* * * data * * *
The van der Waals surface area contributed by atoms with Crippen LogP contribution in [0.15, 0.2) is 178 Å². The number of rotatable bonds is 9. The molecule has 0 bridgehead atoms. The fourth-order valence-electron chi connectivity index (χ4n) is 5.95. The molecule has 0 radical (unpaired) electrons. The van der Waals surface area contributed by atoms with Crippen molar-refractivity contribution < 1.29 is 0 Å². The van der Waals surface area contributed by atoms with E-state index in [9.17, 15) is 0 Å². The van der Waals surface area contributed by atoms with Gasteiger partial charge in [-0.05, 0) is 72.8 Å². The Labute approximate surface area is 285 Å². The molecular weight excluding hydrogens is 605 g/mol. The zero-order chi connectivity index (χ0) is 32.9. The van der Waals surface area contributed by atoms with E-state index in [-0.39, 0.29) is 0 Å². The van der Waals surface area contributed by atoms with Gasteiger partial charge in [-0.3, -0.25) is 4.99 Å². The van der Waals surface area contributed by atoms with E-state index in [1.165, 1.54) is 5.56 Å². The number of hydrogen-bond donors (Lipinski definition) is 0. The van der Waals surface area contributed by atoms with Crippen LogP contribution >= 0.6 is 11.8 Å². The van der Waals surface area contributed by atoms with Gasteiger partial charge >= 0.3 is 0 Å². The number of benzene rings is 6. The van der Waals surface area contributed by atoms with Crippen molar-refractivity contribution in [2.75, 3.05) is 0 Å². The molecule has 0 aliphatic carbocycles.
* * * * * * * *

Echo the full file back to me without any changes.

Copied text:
The van der Waals surface area contributed by atoms with Crippen LogP contribution in [0.15, 0.2) is 178 Å². The number of rotatable bonds is 9. The molecule has 0 bridgehead atoms. The fourth-order valence-electron chi connectivity index (χ4n) is 5.95. The molecule has 0 radical (unpaired) electrons. The van der Waals surface area contributed by atoms with Crippen molar-refractivity contribution < 1.29 is 0 Å². The van der Waals surface area contributed by atoms with E-state index in [9.17, 15) is 0 Å². The van der Waals surface area contributed by atoms with Gasteiger partial charge in [-0.05, 0) is 72.8 Å². The Labute approximate surface area is 285 Å². The molecular weight excluding hydrogens is 605 g/mol. The zero-order chi connectivity index (χ0) is 32.9. The van der Waals surface area contributed by atoms with E-state index in [-0.39, 0.29) is 0 Å². The van der Waals surface area contributed by atoms with Gasteiger partial charge in [-0.3, -0.25) is 4.99 Å². The van der Waals surface area contributed by atoms with E-state index in [1.165, 1.54) is 5.56 Å². The number of hydrogen-bond donors (Lipinski definition) is 0. The van der Waals surface area contributed by atoms with Crippen LogP contribution >= 0.6 is 11.8 Å². The van der Waals surface area contributed by atoms with Gasteiger partial charge >= 0.3 is 0 Å². The number of benzene rings is 6. The van der Waals surface area contributed by atoms with Crippen molar-refractivity contribution in [2.75, 3.05) is 0 Å². The molecule has 0 aliphatic carbocycles.